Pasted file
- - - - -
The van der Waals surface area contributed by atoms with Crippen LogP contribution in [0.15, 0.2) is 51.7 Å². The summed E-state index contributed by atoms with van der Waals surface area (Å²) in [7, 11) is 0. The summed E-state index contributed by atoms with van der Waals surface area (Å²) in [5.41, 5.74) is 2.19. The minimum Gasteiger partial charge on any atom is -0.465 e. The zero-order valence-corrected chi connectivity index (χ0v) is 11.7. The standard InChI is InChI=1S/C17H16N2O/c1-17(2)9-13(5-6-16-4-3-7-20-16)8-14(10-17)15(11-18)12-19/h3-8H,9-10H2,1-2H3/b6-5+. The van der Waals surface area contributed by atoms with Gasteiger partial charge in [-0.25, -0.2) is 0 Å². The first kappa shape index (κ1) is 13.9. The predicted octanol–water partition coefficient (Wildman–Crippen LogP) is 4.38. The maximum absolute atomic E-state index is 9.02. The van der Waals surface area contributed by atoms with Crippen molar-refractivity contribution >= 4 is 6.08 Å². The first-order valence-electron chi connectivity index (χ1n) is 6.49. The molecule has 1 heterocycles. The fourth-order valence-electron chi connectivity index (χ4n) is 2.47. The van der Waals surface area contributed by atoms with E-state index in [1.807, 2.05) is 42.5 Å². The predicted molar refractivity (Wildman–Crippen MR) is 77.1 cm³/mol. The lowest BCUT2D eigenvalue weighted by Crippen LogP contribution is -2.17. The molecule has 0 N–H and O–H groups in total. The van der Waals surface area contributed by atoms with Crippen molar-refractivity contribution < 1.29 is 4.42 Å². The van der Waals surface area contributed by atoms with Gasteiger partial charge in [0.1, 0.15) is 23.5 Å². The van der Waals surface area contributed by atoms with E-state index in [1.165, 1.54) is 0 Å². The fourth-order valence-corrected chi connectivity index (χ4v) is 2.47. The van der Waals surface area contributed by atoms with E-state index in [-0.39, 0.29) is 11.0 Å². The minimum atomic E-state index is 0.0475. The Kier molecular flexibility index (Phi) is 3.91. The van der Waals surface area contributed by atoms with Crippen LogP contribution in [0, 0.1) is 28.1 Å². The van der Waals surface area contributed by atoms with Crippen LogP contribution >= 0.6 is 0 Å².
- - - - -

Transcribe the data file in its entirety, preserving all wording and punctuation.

The van der Waals surface area contributed by atoms with Crippen LogP contribution in [0.15, 0.2) is 51.7 Å². The summed E-state index contributed by atoms with van der Waals surface area (Å²) in [7, 11) is 0. The summed E-state index contributed by atoms with van der Waals surface area (Å²) in [5.41, 5.74) is 2.19. The minimum Gasteiger partial charge on any atom is -0.465 e. The zero-order valence-corrected chi connectivity index (χ0v) is 11.7. The standard InChI is InChI=1S/C17H16N2O/c1-17(2)9-13(5-6-16-4-3-7-20-16)8-14(10-17)15(11-18)12-19/h3-8H,9-10H2,1-2H3/b6-5+. The van der Waals surface area contributed by atoms with Gasteiger partial charge in [-0.25, -0.2) is 0 Å². The first kappa shape index (κ1) is 13.9. The predicted octanol–water partition coefficient (Wildman–Crippen LogP) is 4.38. The maximum absolute atomic E-state index is 9.02. The van der Waals surface area contributed by atoms with Crippen molar-refractivity contribution >= 4 is 6.08 Å². The first-order valence-electron chi connectivity index (χ1n) is 6.49. The molecule has 1 heterocycles. The fourth-order valence-electron chi connectivity index (χ4n) is 2.47. The van der Waals surface area contributed by atoms with E-state index in [1.807, 2.05) is 42.5 Å². The predicted molar refractivity (Wildman–Crippen MR) is 77.1 cm³/mol. The lowest BCUT2D eigenvalue weighted by Crippen LogP contribution is -2.17. The molecule has 0 N–H and O–H groups in total. The van der Waals surface area contributed by atoms with Crippen molar-refractivity contribution < 1.29 is 4.42 Å². The van der Waals surface area contributed by atoms with Gasteiger partial charge in [0.1, 0.15) is 23.5 Å². The van der Waals surface area contributed by atoms with E-state index in [1.165, 1.54) is 0 Å². The fourth-order valence-corrected chi connectivity index (χ4v) is 2.47. The van der Waals surface area contributed by atoms with E-state index in [-0.39, 0.29) is 11.0 Å². The minimum atomic E-state index is 0.0475. The Kier molecular flexibility index (Phi) is 3.91. The van der Waals surface area contributed by atoms with Crippen LogP contribution in [0, 0.1) is 28.1 Å². The van der Waals surface area contributed by atoms with Crippen LogP contribution >= 0.6 is 0 Å².